This week's election for the Coordination Council marked a defining stage in the development of the opposition movement. Some might consider this a step forward, but I have my doubts. In fact, from the very beginning, I have been skeptical that an opposition movement with its current leaders and vague agenda could ever be effective. Thus, I did not take part in the voting for the Coordination Council. From the moment I heard about it, the very idea of holding this online election seemed strange and pointless.
Of the 170,012 people who registered to vote, the identities of 97,727 were verified. Of this number, 81,801 ended up voting, according to the elections commission's website. (The authorities might even charge the organizers with illegally disclosing personal data.) Predictably, prominent blogger and anti-corruption whistleblower Alexei Navalny won the most votes. His fellow council members include well-known opposition figures such as Gary Kasparov, Ksenia Sobchak, Ilya Yashin, Dmitry Gudkov, Yevegnia Chirikova, Boris Nemtsov and Dmitry Bykov.
But the election was riddled with problems. For example, the registration process itself was overly complicated, and the overwhelming majority of Russians had no idea they were even being held. That makes the newly elected Coordination Council vulnerable to criticism by the authorities, who might justifiably ask: Whom does the council represent? Does it have enough standing for the authorities to conduct substantive talks with it?
At the same time, some were content with this election, pointing to the fact that it was free and fair, in contrast to the State Duma and presidential elections. It gave voters a chance to fulfill their desire to participate in an honest political process. In this sense, I agree that the election was worth observing because it was the first attempt anywhere in the world to hold a purely Internet-based democratic election for a "shadow government."
But at the same time, I am afraid that the Coordination Council is not capable of turning the marginalized opposition movement into a nationwide phenomenon that the general public would take it seriously.
But what exactly is this Coordination Council? Its 45 members represent ideologically incompatible factions of the opposition movement — from nationalists to socialists to self-described democrats. It would be safe to assume that most people who voted for the council don't have a clear idea of its function. Is it some type of alternative parliament? Is it a body formed to hold talks with the authorities, or is it simply an organizational committee for staging rallies against President Vladimir Putin?
The council needs to define its mission. Otherwise, all of its activities are meaningless, and it is doomed to fail. It is also unclear how the council will be funded, how and for what reasons it will convene and what its permanent structures will be.
The council has not even developed a general tactic for continued joint action. It is already clear that people have lost interest in joining mass rallies if the only purpose is to shout "Putin resign!" with no result. They are looking for a different, more effective approach.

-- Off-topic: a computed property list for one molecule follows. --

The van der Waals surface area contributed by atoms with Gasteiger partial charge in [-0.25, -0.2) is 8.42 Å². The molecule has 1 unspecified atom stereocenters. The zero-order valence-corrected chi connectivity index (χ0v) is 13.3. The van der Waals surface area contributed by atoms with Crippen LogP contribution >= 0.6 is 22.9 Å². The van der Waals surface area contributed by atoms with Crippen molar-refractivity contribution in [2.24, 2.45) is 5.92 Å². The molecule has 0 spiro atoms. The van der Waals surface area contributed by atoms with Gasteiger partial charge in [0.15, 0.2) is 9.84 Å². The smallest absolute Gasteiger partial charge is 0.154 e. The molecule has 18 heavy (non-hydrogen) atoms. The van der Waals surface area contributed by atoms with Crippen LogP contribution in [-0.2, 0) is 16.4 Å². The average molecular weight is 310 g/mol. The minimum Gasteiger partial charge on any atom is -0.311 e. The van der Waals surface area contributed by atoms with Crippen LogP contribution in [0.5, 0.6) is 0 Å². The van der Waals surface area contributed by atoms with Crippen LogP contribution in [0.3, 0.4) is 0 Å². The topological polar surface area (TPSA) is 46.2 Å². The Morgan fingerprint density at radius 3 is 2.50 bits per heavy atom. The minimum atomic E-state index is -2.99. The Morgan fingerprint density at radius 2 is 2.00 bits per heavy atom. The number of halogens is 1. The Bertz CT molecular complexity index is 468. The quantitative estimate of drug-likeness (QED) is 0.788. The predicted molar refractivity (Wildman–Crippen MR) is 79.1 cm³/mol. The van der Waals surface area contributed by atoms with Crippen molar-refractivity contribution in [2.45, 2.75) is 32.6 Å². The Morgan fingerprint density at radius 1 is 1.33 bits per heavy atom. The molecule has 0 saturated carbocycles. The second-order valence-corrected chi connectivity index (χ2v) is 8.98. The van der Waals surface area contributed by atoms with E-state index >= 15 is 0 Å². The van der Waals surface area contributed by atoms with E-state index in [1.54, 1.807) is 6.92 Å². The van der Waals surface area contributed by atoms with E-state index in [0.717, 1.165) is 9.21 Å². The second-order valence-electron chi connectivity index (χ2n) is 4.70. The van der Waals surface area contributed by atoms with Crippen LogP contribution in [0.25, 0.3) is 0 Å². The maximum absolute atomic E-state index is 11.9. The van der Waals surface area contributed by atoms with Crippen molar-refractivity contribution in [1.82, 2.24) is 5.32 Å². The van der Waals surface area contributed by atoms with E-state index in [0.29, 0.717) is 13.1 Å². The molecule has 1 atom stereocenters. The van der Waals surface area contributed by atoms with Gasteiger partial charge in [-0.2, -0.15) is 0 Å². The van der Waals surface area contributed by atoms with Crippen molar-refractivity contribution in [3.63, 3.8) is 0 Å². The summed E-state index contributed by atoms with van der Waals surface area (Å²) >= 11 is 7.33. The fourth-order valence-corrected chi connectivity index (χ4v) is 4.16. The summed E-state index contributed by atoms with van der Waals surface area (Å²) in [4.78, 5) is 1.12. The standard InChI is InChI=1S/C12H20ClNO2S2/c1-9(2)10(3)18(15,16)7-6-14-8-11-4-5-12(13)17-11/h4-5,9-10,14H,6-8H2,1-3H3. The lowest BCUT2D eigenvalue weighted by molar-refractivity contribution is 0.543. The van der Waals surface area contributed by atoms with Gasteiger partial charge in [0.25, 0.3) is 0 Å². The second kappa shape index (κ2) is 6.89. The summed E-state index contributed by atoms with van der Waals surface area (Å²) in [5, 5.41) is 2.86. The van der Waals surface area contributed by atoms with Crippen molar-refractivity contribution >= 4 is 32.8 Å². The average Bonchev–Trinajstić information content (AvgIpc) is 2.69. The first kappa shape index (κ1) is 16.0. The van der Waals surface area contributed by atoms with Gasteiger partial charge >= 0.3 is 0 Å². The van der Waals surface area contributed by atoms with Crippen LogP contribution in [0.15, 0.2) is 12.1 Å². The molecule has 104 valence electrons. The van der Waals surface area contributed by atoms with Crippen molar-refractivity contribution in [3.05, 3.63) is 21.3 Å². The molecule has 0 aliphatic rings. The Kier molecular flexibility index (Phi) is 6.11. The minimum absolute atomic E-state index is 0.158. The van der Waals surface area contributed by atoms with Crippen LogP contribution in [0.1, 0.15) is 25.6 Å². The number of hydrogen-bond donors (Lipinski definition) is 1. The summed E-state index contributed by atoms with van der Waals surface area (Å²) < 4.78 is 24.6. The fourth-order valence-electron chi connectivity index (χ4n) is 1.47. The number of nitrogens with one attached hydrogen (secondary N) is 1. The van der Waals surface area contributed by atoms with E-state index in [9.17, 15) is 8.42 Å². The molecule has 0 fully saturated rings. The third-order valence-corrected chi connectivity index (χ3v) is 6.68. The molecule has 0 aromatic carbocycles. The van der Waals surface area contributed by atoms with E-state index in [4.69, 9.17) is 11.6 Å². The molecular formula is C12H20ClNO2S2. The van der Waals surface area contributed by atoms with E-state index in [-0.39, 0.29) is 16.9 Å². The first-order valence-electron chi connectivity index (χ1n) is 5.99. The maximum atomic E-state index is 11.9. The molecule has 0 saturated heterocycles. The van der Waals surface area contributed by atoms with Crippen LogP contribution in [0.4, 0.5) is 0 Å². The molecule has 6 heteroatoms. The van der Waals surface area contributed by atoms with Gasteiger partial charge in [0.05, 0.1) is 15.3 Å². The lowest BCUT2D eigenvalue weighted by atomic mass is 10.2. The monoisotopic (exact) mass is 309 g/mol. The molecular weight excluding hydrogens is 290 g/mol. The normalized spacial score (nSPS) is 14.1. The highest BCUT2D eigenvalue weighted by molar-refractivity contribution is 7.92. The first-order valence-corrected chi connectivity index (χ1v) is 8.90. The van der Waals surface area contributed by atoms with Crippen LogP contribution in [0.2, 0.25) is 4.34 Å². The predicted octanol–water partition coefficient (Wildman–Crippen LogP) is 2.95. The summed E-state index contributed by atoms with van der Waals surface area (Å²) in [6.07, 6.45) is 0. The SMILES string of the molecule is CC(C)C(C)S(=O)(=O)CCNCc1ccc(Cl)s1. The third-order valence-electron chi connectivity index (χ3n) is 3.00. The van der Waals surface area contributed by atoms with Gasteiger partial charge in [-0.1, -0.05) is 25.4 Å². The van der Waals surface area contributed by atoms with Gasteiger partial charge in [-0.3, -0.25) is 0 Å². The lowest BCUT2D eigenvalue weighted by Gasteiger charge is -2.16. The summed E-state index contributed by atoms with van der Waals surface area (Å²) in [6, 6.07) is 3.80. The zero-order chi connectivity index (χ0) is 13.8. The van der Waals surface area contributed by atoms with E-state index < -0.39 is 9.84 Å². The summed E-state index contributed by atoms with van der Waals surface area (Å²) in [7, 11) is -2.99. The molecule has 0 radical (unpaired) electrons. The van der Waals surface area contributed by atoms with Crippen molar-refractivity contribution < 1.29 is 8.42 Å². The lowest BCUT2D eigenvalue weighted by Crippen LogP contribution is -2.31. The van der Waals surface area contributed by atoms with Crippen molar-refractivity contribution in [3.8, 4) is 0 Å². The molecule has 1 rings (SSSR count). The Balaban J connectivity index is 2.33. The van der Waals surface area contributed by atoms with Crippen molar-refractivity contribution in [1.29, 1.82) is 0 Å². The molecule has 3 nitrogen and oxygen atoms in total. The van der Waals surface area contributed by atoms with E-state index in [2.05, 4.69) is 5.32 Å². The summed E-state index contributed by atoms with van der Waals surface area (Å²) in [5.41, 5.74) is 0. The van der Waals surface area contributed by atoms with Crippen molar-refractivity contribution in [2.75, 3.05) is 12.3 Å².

The opposition leadership is more focused on itself and the internal relations between its various factions. It is also more interested in winning PR points than in achieving the solid support of the electorate. This is one explanation why opposition candidates did so poorly in regional elections on Oct. 14.
Indeed, opposition leaders are not willing to work at the level of municipal legislatures to earn grassroots support. They are not ready to fight over the long term. The one possible exception was Chirikova's mayoral run in Khimki, just outside Moscow. But she had too little experience with political campaigns to stage a strong fight. If she had approached the task more professionally, and if the opposition had expressed strong solidarity and provided her with more assistance, she would have likely received a higher percentage of the vote.
Most Russians view political parties as benefactors whose primary function is to provide social security, help people cope with specific everyday situations and provide protection against abuses by the authorities. Paternalism has always been a defining feature of Russian politics, and any politician who wants popular support must take this into account. This includes opposition leaders who must first offer a better plan than the monopoly ruling party for solving the problems of most concern to their constituents, regardless of whether they personally view those issues as the most important priority.
In this regard, they would do well to consider the social programs of the Palestinian militant group Hamas. Hamas was formed in the 1980s as a social support network helping the poor, oppressed and disadvantaged. Only with time did it transform into a political party capable of winning elections. To gain power in Russia one day, the opposition should start taking a few organizational lessons from Hamas — but without the violence, of course.